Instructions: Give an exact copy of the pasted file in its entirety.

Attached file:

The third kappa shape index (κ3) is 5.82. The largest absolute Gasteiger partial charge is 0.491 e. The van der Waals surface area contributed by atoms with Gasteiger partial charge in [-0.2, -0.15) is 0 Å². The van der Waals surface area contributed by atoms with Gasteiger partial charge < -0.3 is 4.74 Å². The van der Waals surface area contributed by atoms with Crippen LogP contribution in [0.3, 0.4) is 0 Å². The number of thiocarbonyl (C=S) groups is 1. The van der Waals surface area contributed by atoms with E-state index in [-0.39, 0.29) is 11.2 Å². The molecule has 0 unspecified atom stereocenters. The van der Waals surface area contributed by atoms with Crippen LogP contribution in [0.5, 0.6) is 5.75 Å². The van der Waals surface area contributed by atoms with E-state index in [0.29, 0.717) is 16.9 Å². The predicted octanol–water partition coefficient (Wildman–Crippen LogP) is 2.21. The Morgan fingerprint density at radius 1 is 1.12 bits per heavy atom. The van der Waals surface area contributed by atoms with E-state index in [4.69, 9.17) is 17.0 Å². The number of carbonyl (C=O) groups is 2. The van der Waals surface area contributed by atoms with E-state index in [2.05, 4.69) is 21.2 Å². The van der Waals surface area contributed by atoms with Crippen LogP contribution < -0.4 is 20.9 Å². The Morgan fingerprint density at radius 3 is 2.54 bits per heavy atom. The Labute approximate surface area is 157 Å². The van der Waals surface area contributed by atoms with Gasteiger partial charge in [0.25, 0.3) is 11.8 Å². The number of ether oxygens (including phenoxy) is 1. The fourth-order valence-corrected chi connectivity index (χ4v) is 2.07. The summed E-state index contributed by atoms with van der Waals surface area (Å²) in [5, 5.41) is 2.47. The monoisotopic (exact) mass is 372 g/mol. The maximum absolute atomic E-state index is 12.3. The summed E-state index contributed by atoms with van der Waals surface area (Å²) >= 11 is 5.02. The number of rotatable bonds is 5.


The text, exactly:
The third kappa shape index (κ3) is 5.82. The largest absolute Gasteiger partial charge is 0.491 e. The van der Waals surface area contributed by atoms with Gasteiger partial charge in [-0.2, -0.15) is 0 Å². The van der Waals surface area contributed by atoms with Gasteiger partial charge < -0.3 is 4.74 Å². The van der Waals surface area contributed by atoms with Crippen LogP contribution in [0.3, 0.4) is 0 Å². The number of thiocarbonyl (C=S) groups is 1. The van der Waals surface area contributed by atoms with E-state index in [-0.39, 0.29) is 11.2 Å². The molecule has 0 unspecified atom stereocenters. The van der Waals surface area contributed by atoms with Crippen LogP contribution in [0.5, 0.6) is 5.75 Å². The van der Waals surface area contributed by atoms with E-state index in [0.29, 0.717) is 16.9 Å². The predicted octanol–water partition coefficient (Wildman–Crippen LogP) is 2.21. The Morgan fingerprint density at radius 1 is 1.12 bits per heavy atom. The van der Waals surface area contributed by atoms with E-state index in [4.69, 9.17) is 17.0 Å². The number of carbonyl (C=O) groups is 2. The van der Waals surface area contributed by atoms with E-state index in [2.05, 4.69) is 21.2 Å². The van der Waals surface area contributed by atoms with Crippen LogP contribution < -0.4 is 20.9 Å². The Morgan fingerprint density at radius 3 is 2.54 bits per heavy atom. The Labute approximate surface area is 157 Å². The van der Waals surface area contributed by atoms with Gasteiger partial charge in [0.25, 0.3) is 11.8 Å². The number of ether oxygens (including phenoxy) is 1. The fourth-order valence-corrected chi connectivity index (χ4v) is 2.07. The summed E-state index contributed by atoms with van der Waals surface area (Å²) in [5, 5.41) is 2.47. The monoisotopic (exact) mass is 372 g/mol. The maximum absolute atomic E-state index is 12.3. The summed E-state index contributed by atoms with van der Waals surface area (Å²) >= 11 is 5.02. The number of rotatable bonds is 5.